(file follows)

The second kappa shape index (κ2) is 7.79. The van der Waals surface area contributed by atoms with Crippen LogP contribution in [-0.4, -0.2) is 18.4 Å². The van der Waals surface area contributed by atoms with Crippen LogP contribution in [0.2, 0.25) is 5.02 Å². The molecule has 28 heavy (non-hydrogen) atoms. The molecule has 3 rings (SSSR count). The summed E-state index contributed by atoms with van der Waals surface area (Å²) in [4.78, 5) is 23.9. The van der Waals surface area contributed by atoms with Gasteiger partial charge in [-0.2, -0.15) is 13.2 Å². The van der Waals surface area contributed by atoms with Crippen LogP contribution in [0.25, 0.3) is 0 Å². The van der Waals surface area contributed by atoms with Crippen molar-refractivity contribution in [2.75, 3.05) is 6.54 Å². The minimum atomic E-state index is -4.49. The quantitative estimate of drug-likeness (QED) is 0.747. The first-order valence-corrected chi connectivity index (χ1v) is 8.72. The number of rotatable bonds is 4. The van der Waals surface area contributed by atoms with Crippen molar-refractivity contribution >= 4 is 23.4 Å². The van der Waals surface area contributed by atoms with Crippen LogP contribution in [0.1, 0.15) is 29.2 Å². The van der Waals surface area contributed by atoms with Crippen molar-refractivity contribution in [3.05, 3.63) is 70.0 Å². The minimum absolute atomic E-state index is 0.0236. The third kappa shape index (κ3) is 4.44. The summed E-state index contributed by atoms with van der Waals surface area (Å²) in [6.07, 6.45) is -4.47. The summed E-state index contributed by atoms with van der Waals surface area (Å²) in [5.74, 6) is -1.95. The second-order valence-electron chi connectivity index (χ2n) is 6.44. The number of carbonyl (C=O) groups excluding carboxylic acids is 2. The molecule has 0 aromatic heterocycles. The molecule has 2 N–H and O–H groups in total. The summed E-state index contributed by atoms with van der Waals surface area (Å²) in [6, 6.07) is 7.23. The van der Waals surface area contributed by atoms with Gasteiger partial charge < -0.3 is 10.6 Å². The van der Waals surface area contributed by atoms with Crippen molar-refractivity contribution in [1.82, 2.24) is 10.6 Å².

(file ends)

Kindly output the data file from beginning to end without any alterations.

The second kappa shape index (κ2) is 7.79. The van der Waals surface area contributed by atoms with Crippen LogP contribution in [-0.4, -0.2) is 18.4 Å². The van der Waals surface area contributed by atoms with Crippen LogP contribution in [0.2, 0.25) is 5.02 Å². The molecule has 28 heavy (non-hydrogen) atoms. The molecule has 3 rings (SSSR count). The summed E-state index contributed by atoms with van der Waals surface area (Å²) in [4.78, 5) is 23.9. The van der Waals surface area contributed by atoms with Gasteiger partial charge in [-0.2, -0.15) is 13.2 Å². The van der Waals surface area contributed by atoms with Crippen LogP contribution in [0.25, 0.3) is 0 Å². The van der Waals surface area contributed by atoms with Crippen molar-refractivity contribution in [2.75, 3.05) is 6.54 Å². The minimum atomic E-state index is -4.49. The quantitative estimate of drug-likeness (QED) is 0.747. The first-order valence-corrected chi connectivity index (χ1v) is 8.72. The number of rotatable bonds is 4. The van der Waals surface area contributed by atoms with Crippen molar-refractivity contribution >= 4 is 23.4 Å². The van der Waals surface area contributed by atoms with Crippen LogP contribution in [0.1, 0.15) is 29.2 Å². The van der Waals surface area contributed by atoms with Crippen molar-refractivity contribution in [3.05, 3.63) is 70.0 Å². The minimum absolute atomic E-state index is 0.0236. The third kappa shape index (κ3) is 4.44. The summed E-state index contributed by atoms with van der Waals surface area (Å²) in [6.07, 6.45) is -4.47. The summed E-state index contributed by atoms with van der Waals surface area (Å²) in [5.74, 6) is -1.95. The second-order valence-electron chi connectivity index (χ2n) is 6.44. The number of carbonyl (C=O) groups excluding carboxylic acids is 2. The molecule has 0 aromatic heterocycles. The molecule has 2 N–H and O–H groups in total. The summed E-state index contributed by atoms with van der Waals surface area (Å²) in [6, 6.07) is 7.23. The van der Waals surface area contributed by atoms with Gasteiger partial charge < -0.3 is 10.6 Å². The van der Waals surface area contributed by atoms with Crippen molar-refractivity contribution in [1.82, 2.24) is 10.6 Å².